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  3. Vivian Yess Wadlin

    Peter, excellent Jurassic story you wrote!

    In the 32 years I’ve published About Town, the most reader response comes from articles that tell the story of a person, place or thing. Our Historical Society in Lloyd gets between 60 and 140 people attending our monthly history programs and the speaker are people with great stories or who have written riveting books.

    Could not agree more with you on the story point, in fact on all your points. Thanks.

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  4. Carolyn Suffern

    Peter,

    In response I suggest, OR decision-makers could decide to make available the Union Hill Quarry in Suffern to be the site for a concert shell/summer home to the NY Philharmonic Orchestra AND for the 200,000 sf/$50 million museum/cultural center that is in part a collaboration with the United Nations that the Ramapough Lenape Indians already have in design – they need 7-10 acres. (The Novartis campus could/would provide extra space for the Philharmonic’s needs.)

    In 2010, a consortium of Munsee/Lenape Indians gathered from across North America at the Dutch Collegiate Reformed Church in Manhattan, reached consensus if a site could be secured in the quarry, it would be their preferred site for such a museum.

    At that meeting, Chief Dwaine Perry advised the ancestors of every Native person in the room once traveled through the Ramapo Pass.

    Such a museum, in addition to a PAC for the NY Phil, would provide enormous economic boost to the entire region.

    This link cites the economic return provided by the Children’s Museum of Cincinnati:
    Economics Center releases economic impact study of Cincinnati Museum Center | Cincinnati Museum Center

    Economics Center releases economic impact study of Cinci…
    The University of Cincinnati Economics Center has found that Cincinnati Museum Center had a total economic impact of over $114 million in 2013.
    View on http://www.cincymuseum.org

    In addition to the potential of the quarry, Suffern already is a designated gateway to the Hudson River Valley National Heritage Area and is included in the NPS Washington-Rochambeau Revolutionary Route. In 1781 and 1782, French General Rochambeau and his 5,000 soldiers made encampment at John Suffern’s tavern and the environs.

    In 2010, Marci Ross, Assistant Director of the Maryland Office of Tourism, in her comments at a conference of the Partnership for the National Trails System spoke of the strength of heritage tourism where a National Heritage Area and a National Park Service Trail meet as is the case in Suffern.

    At the same conference Mark Brown, senior market analyst in the US Department of Commerce Office of International Tourism reported that in 2009, 33% of all international tourists visiting the US, went to New York City where they spent $42 BILLION. He also reported these international tourists “do fan out.”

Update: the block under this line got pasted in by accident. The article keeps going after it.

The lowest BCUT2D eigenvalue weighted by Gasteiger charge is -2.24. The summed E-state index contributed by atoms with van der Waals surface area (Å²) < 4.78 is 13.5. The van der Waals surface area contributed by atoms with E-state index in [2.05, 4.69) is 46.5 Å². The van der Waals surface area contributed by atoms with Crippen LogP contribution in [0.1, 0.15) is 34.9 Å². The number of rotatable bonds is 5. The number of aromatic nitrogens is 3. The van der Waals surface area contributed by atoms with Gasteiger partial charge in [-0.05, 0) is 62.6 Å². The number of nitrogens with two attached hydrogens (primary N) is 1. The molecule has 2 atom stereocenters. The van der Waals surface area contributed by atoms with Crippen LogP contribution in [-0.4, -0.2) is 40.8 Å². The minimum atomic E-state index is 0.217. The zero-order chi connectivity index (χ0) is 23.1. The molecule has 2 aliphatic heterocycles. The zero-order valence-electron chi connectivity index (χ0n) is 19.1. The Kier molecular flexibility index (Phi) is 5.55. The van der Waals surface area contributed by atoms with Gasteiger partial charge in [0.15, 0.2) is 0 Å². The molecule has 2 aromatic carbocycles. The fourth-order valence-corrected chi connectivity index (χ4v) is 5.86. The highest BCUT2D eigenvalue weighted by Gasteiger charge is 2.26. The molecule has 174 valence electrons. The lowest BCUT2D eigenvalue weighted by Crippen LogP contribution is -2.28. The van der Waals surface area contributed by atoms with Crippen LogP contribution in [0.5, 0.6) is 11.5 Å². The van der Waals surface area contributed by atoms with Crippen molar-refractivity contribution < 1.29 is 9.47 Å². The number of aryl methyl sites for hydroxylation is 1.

In his 1955 book, “Romantic Suffern,” Saxby Vouler Penfold wrote, “”The Ramapo Pass has never received from historians the credit rightly due for the part it played in the War of American Independence. The records show that this cut in the Ramapo Mountains was a site of supreme strategic importance in the great struggle for American Independence; that the possession of it was the key to military supremacy in the Colonies; and the successful defense of it was of infinite importance to America.

    That the Ramapo Pass is entirely lost sight of in all the published histories of the United States, is due in part to the fact that its very importance caused it to be kept secret; all military operations in connection with it were carefully concealed under various pretexts.

    Historians of the War of Independence harp on Bunker Hill and make history center about it, when it really was of very small moment. The armed conflicts which took place near Boston were scarcely more than preliminary events in the greater war that followed. As soon as the rebellion was found to be no longer local, as soon as the thirteen colonies instead of one were seen to be in revolt, the scene shifted to New York, and the Ramapo Pass was the prize to be fought for.” Military correspondence of the day indicates General Washington stationed as many as 400 soldiers to guard the Pass.

    Some consider Suffern to be the place where New England met the rest of the colonies. Had control of the Ramapo Pass been lost, the British would have been able to separate New England from the rest of the colonies and would have had ready-supply from Canada – there could well have been a different ending to the Revolutionary War.

    There are many stories of Revolutionary War activity to share that could attract heritage tourists. It is my understanding that General Washington climbed Torne Mountain near Suffern to watch activity of British ships in NY Harbor and that when he saw them sailing out in 1777, he hurriedly left to meet them at what became the Battle of Brandywine.

    The potential is so great if only decision-makers might embrace a heritage course of development. Perhaps throw in some dinosaur bones… the tourists will come.